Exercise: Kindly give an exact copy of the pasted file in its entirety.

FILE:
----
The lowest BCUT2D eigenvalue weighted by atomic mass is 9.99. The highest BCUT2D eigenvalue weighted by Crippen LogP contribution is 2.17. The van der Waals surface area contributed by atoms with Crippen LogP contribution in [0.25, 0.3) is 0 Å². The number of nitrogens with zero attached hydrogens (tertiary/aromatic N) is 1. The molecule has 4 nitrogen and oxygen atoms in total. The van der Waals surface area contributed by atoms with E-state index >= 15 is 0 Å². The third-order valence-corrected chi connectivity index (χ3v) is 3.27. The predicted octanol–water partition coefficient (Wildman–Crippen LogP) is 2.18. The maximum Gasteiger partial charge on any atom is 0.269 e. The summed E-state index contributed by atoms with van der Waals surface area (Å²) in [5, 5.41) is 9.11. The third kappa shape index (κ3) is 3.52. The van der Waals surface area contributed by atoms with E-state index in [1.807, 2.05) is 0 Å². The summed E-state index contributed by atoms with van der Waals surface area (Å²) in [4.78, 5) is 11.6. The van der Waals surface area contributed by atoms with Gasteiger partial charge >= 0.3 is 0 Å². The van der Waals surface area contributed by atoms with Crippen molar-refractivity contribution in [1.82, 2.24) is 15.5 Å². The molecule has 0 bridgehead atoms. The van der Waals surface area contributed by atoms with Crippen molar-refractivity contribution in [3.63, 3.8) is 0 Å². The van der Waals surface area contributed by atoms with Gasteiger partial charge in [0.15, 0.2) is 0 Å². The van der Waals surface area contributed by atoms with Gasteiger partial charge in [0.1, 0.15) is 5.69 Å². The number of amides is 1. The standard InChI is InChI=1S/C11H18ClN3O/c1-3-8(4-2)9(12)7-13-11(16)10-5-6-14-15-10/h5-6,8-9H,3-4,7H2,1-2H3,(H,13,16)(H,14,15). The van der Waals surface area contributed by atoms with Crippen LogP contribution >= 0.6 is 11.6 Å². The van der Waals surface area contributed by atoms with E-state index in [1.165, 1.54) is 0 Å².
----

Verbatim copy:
The lowest BCUT2D eigenvalue weighted by atomic mass is 9.99. The highest BCUT2D eigenvalue weighted by Crippen LogP contribution is 2.17. The van der Waals surface area contributed by atoms with Crippen LogP contribution in [0.25, 0.3) is 0 Å². The number of nitrogens with zero attached hydrogens (tertiary/aromatic N) is 1. The molecule has 4 nitrogen and oxygen atoms in total. The van der Waals surface area contributed by atoms with E-state index >= 15 is 0 Å². The third-order valence-corrected chi connectivity index (χ3v) is 3.27. The predicted octanol–water partition coefficient (Wildman–Crippen LogP) is 2.18. The maximum Gasteiger partial charge on any atom is 0.269 e. The summed E-state index contributed by atoms with van der Waals surface area (Å²) in [5, 5.41) is 9.11. The third kappa shape index (κ3) is 3.52. The van der Waals surface area contributed by atoms with E-state index in [1.807, 2.05) is 0 Å². The summed E-state index contributed by atoms with van der Waals surface area (Å²) in [4.78, 5) is 11.6. The van der Waals surface area contributed by atoms with Gasteiger partial charge >= 0.3 is 0 Å². The van der Waals surface area contributed by atoms with Crippen molar-refractivity contribution in [1.82, 2.24) is 15.5 Å². The molecule has 0 bridgehead atoms. The van der Waals surface area contributed by atoms with Crippen molar-refractivity contribution in [3.63, 3.8) is 0 Å². The van der Waals surface area contributed by atoms with Gasteiger partial charge in [0.15, 0.2) is 0 Å². The van der Waals surface area contributed by atoms with Gasteiger partial charge in [0.1, 0.15) is 5.69 Å². The number of amides is 1. The standard InChI is InChI=1S/C11H18ClN3O/c1-3-8(4-2)9(12)7-13-11(16)10-5-6-14-15-10/h5-6,8-9H,3-4,7H2,1-2H3,(H,13,16)(H,14,15). The van der Waals surface area contributed by atoms with Crippen LogP contribution >= 0.6 is 11.6 Å². The van der Waals surface area contributed by atoms with E-state index in [1.165, 1.54) is 0 Å².